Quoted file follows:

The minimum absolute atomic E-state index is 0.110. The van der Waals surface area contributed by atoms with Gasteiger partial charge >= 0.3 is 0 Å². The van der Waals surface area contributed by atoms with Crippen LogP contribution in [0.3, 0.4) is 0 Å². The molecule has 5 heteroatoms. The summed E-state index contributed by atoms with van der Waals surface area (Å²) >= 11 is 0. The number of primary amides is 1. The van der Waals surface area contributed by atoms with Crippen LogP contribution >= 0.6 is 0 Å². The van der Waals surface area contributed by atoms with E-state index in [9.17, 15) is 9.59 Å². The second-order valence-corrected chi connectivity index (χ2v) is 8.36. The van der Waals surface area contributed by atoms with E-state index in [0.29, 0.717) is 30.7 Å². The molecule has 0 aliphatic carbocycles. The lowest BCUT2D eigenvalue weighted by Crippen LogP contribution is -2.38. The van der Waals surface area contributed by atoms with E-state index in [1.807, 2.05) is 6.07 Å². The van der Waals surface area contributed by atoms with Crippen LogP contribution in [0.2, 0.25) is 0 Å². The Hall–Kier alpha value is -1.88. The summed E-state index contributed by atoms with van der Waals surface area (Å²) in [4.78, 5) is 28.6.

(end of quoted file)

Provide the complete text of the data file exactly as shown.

The minimum absolute atomic E-state index is 0.110. The van der Waals surface area contributed by atoms with Gasteiger partial charge >= 0.3 is 0 Å². The van der Waals surface area contributed by atoms with Crippen LogP contribution in [0.3, 0.4) is 0 Å². The molecule has 5 heteroatoms. The summed E-state index contributed by atoms with van der Waals surface area (Å²) >= 11 is 0. The number of primary amides is 1. The van der Waals surface area contributed by atoms with Crippen LogP contribution >= 0.6 is 0 Å². The van der Waals surface area contributed by atoms with E-state index in [9.17, 15) is 9.59 Å². The second-order valence-corrected chi connectivity index (χ2v) is 8.36. The van der Waals surface area contributed by atoms with E-state index in [0.29, 0.717) is 30.7 Å². The molecule has 0 aliphatic carbocycles. The lowest BCUT2D eigenvalue weighted by Crippen LogP contribution is -2.38. The van der Waals surface area contributed by atoms with E-state index in [1.807, 2.05) is 6.07 Å². The van der Waals surface area contributed by atoms with Crippen LogP contribution in [0.2, 0.25) is 0 Å². The Hall–Kier alpha value is -1.88. The summed E-state index contributed by atoms with van der Waals surface area (Å²) in [4.78, 5) is 28.6.